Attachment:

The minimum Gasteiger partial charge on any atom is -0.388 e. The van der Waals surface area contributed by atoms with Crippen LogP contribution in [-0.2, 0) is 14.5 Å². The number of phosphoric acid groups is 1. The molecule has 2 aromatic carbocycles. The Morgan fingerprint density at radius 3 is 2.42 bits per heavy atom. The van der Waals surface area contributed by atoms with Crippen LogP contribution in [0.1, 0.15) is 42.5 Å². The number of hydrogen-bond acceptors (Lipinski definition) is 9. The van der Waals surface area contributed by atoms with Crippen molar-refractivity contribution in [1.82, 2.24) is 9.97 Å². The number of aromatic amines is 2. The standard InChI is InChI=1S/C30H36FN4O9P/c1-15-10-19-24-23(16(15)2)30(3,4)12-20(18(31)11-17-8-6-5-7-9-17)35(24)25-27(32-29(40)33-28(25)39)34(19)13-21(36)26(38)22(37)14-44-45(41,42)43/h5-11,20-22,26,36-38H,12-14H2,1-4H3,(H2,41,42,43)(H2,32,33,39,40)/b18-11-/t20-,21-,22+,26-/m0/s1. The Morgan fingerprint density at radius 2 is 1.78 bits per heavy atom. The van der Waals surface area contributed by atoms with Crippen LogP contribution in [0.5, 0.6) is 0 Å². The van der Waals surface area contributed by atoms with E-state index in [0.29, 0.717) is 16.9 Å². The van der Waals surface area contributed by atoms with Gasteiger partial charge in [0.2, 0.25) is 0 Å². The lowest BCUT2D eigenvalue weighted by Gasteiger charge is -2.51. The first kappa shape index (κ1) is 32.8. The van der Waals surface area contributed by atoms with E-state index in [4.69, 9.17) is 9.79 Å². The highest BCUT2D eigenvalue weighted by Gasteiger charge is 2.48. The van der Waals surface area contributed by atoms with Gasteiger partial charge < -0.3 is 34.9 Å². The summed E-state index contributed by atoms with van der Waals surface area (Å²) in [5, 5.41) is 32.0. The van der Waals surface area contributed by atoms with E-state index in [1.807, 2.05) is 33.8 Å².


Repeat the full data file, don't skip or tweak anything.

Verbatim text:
The minimum Gasteiger partial charge on any atom is -0.388 e. The van der Waals surface area contributed by atoms with Crippen LogP contribution in [-0.2, 0) is 14.5 Å². The number of phosphoric acid groups is 1. The molecule has 2 aromatic carbocycles. The Morgan fingerprint density at radius 3 is 2.42 bits per heavy atom. The van der Waals surface area contributed by atoms with Crippen LogP contribution in [0.1, 0.15) is 42.5 Å². The number of hydrogen-bond acceptors (Lipinski definition) is 9. The van der Waals surface area contributed by atoms with Crippen molar-refractivity contribution in [1.82, 2.24) is 9.97 Å². The number of aromatic amines is 2. The standard InChI is InChI=1S/C30H36FN4O9P/c1-15-10-19-24-23(16(15)2)30(3,4)12-20(18(31)11-17-8-6-5-7-9-17)35(24)25-27(32-29(40)33-28(25)39)34(19)13-21(36)26(38)22(37)14-44-45(41,42)43/h5-11,20-22,26,36-38H,12-14H2,1-4H3,(H2,41,42,43)(H2,32,33,39,40)/b18-11-/t20-,21-,22+,26-/m0/s1. The Morgan fingerprint density at radius 2 is 1.78 bits per heavy atom. The van der Waals surface area contributed by atoms with Crippen LogP contribution in [0.5, 0.6) is 0 Å². The van der Waals surface area contributed by atoms with E-state index in [0.29, 0.717) is 16.9 Å². The van der Waals surface area contributed by atoms with Gasteiger partial charge in [0.2, 0.25) is 0 Å². The lowest BCUT2D eigenvalue weighted by Gasteiger charge is -2.51. The first kappa shape index (κ1) is 32.8. The van der Waals surface area contributed by atoms with E-state index in [4.69, 9.17) is 9.79 Å². The highest BCUT2D eigenvalue weighted by Gasteiger charge is 2.48. The van der Waals surface area contributed by atoms with Gasteiger partial charge < -0.3 is 34.9 Å². The summed E-state index contributed by atoms with van der Waals surface area (Å²) in [5, 5.41) is 32.0. The van der Waals surface area contributed by atoms with E-state index in [1.807, 2.05) is 33.8 Å².